It was an incident that caught broadcasters, telecoms operators and financial trading networks on the hop.
On Tuesday 26 January, a scheduled operation to remove the oldest GPS satellite from service caused an error in the time signal broadcast by the remaining satellites in the network. For more than five hours, the time broadcast by the GPS network was 13 microseconds short of standard Universal Co-ordinated Time (UTC).
Thirteen microseconds may not sound like much, but for systems that rely on precise time, it’s a huge deal. Here in the UK, the BBC admitted that the glitch caused widespread problems in its digital radio network. On forums frequented by precision timing professionals, there were reports of financial trading systems cancelling orders. And Chronos Technologies, a manufacturer of timing receivers, told Inside GNSS it had fielded many calls from people who were experiencing problems.
The critical role of precise time
Precise time is a critical element in the operation of all kinds of widely-distributed networks, from digital television and radio broadcast networks to mobile phone networks and power grids. Among other things, it’s used to synchronise activity across the network, ensuring a smooth, uninterrupted flow of data or electricity.
Fast-moving financial trading systems also rely on precise time to establish the order in which transactions occurred, whose trade has precedence over whose, and which price was correct at any given moment.
To maintain smooth operations, organisations like these need a precise, continuous, reliable and stable source of reference time to synchronise with.
In the past, they might have purchased that reference time from an organisation that maintains a caesium atomic clock, such as NIST. But today, it’s much easier (not to mention cheaper) to get a continuous flow of precise time directly from the GPS system, using a specialist GPS timing receiver.
Incident shows GPS time is not infallible
Since 1992, GPS has been an incredibly reliable source of precise time, thanks to the atomic clocks carried by each satellite in the constellation.
But as the events of last weekend have shown, GPS time isn’t completely infallible. A press release from the US Air Force eventually revealed that the timing glitch was caused by a software issue during a planned operation to remove an ageing satellite from service:
“Further investigation revealed an issue in the Global Positioning System ground software which only affected the time on legacy L-band signals. This change occurred when the oldest vehicle, SVN 23, was removed from the constellation.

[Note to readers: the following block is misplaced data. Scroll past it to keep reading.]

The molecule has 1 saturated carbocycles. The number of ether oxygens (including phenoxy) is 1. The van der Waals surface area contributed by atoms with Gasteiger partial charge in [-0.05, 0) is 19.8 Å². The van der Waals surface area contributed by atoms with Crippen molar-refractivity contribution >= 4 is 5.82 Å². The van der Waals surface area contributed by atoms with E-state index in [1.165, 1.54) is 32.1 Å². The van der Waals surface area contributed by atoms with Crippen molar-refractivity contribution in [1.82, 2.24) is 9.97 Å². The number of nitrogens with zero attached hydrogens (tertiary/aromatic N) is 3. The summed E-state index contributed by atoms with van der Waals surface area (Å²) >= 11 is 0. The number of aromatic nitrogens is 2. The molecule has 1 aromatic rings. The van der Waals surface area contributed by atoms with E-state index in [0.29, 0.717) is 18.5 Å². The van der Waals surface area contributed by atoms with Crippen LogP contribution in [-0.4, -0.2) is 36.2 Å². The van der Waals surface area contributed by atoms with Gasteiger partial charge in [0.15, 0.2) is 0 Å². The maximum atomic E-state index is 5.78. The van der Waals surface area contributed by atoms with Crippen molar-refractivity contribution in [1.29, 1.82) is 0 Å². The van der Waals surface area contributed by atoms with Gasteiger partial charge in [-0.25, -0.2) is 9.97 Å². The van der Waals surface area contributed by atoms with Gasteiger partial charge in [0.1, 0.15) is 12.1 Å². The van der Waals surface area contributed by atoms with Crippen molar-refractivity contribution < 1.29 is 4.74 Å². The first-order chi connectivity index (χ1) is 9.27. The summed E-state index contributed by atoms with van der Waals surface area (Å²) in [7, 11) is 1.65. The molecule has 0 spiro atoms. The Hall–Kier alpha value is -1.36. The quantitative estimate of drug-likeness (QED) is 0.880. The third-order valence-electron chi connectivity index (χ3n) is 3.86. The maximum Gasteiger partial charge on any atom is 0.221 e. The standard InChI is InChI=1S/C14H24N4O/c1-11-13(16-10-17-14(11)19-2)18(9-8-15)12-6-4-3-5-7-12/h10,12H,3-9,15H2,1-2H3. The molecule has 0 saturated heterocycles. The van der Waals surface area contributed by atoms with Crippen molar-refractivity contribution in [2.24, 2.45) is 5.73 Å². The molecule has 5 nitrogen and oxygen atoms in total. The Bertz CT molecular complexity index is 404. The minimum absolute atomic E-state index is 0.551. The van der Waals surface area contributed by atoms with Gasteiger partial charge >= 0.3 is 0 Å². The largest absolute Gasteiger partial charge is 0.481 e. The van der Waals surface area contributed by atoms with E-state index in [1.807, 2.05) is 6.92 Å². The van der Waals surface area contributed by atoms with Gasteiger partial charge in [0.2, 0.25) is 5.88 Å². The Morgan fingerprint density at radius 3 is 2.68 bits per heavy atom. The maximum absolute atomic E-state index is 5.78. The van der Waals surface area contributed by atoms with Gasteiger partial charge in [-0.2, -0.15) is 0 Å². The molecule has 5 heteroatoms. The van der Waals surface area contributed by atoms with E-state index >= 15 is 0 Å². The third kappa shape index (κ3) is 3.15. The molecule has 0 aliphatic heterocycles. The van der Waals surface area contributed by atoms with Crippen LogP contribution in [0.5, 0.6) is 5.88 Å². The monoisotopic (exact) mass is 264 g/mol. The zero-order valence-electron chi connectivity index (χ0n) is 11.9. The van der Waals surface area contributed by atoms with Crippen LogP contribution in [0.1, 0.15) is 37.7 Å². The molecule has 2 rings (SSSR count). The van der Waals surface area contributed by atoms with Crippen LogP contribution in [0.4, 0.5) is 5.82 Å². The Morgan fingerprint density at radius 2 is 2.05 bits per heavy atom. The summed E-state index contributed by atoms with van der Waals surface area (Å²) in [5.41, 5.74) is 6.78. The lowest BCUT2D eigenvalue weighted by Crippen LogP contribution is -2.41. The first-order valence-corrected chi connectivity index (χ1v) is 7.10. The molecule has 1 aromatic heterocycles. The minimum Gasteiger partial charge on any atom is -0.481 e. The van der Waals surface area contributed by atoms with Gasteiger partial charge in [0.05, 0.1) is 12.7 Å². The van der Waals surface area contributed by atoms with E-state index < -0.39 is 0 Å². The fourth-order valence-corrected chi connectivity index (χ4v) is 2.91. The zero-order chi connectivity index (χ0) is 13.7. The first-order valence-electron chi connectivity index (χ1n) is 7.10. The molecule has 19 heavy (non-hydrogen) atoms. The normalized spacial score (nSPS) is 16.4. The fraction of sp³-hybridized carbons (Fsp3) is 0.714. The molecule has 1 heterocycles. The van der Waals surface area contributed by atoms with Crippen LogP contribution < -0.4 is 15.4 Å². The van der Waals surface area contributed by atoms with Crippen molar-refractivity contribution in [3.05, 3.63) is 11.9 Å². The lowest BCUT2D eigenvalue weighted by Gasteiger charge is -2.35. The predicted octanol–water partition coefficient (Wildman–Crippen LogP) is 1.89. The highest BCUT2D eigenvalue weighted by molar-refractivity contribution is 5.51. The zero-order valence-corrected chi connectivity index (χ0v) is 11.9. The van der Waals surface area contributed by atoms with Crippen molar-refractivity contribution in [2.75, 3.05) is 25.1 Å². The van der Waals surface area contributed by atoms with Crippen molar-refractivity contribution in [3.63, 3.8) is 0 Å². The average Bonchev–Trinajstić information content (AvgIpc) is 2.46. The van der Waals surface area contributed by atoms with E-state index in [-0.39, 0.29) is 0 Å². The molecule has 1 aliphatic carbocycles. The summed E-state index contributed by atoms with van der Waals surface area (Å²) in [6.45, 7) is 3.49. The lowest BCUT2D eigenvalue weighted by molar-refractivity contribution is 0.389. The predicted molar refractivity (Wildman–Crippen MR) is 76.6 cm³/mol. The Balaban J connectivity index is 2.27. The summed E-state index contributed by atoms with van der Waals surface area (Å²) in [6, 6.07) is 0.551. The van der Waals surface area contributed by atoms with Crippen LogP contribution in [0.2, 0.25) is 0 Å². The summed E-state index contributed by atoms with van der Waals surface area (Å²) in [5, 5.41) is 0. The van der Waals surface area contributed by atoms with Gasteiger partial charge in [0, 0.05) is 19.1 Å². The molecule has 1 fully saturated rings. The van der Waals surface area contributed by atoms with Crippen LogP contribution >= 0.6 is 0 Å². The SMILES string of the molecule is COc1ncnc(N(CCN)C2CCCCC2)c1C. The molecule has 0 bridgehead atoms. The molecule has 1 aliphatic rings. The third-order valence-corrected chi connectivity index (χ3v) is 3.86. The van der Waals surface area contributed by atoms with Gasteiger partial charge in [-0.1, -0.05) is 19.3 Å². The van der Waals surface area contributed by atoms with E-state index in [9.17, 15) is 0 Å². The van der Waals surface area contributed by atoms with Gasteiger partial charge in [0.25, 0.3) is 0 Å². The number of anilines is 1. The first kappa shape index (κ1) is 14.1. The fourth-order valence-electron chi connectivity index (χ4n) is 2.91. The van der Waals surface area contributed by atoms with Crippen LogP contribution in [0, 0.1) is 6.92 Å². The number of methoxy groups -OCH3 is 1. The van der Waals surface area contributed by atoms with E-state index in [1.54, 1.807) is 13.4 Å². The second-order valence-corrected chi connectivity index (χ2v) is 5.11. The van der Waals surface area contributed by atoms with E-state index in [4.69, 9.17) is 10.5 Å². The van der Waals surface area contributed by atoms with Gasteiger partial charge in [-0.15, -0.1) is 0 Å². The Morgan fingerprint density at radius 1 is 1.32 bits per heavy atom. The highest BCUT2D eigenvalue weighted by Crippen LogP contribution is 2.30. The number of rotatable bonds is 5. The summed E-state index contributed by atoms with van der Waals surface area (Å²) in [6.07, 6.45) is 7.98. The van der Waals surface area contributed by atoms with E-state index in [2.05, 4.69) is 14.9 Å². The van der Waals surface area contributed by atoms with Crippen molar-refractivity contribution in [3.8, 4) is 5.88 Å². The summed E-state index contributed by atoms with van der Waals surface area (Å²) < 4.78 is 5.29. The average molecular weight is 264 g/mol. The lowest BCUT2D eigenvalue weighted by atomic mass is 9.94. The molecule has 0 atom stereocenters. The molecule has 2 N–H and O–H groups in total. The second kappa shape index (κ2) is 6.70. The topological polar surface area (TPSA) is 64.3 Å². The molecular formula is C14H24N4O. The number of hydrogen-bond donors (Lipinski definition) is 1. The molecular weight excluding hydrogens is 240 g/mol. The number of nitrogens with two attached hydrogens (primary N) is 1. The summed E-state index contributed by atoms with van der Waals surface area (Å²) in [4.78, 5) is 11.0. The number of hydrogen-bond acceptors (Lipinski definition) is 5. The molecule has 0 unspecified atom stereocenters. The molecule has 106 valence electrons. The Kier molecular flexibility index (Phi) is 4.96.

While the core navigation systems were working normally, the coordinated universal time timing signal was off by 13 microseconds which exceeded the design specifications. The issue was resolved at 6:10 a.m. MST, however global users may have experienced GPS timing issues for several hours.”
While this is the first time this has happened to GPS, it’s not the first incident of its kind. In 2014, a faulty software update uploaded to the Russian GLONASS satellite network by its ground control segment caused the network to broadcast false data for up to 10 hours, making GLONASS unusable for timing, positioning or navigation during the glitch.
Organisations must be aware of the risks
System errors in satellite networks are extremely rare, but this incident highlights the risks involved, and the corresponding need to build resilience or redundancy into precision timing systems, especially where they’re used to manage critical infrastructure.
A 2013 report by the US Government Accountability Office found that GPS receivers are now fundamental to smooth operations in most of the 16 critical infrastructure sectors deemed to play a vital role in the nation’s security, economy and health.
If not appropriately hardened, those receivers are not only at risk from system errors, but also from other sources of disruption to navigation satellite signals – like jamming, atmospheric interference and deliberate spoofing.
Manufacturers and users of GPS-based precision timing systems should therefore:
- Stay informed and up to date on emerging threats to GPS time signals
- Conduct regular risk assessments to pinpoint any GPS-related vulnerabilities in their systems
- Ensure adequate mitigation / back-up / alerting measures are in place
- Thoroughly test systems in a wide range of possible GPS disruption scenarios
While ample help is available for the second two points on this list, the first two remain challenging, since information about specific threats is hard to come by.
As GPS increasingly becomes the “invisible utility”, relied upon by the majority of critical infrastructure segments, there’s a growing need for a facility to report threats and disruptions. Access to a central register of information would enable power utilities, telecoms networks, transport infrastructure providers and many more to be aware of specific threats to GPS time signals, and take steps to ensure they don’t impact critical operations.
Guy Buesnel is Market Segment Leader – Robust Position Navigation and Timing at Spirent Communications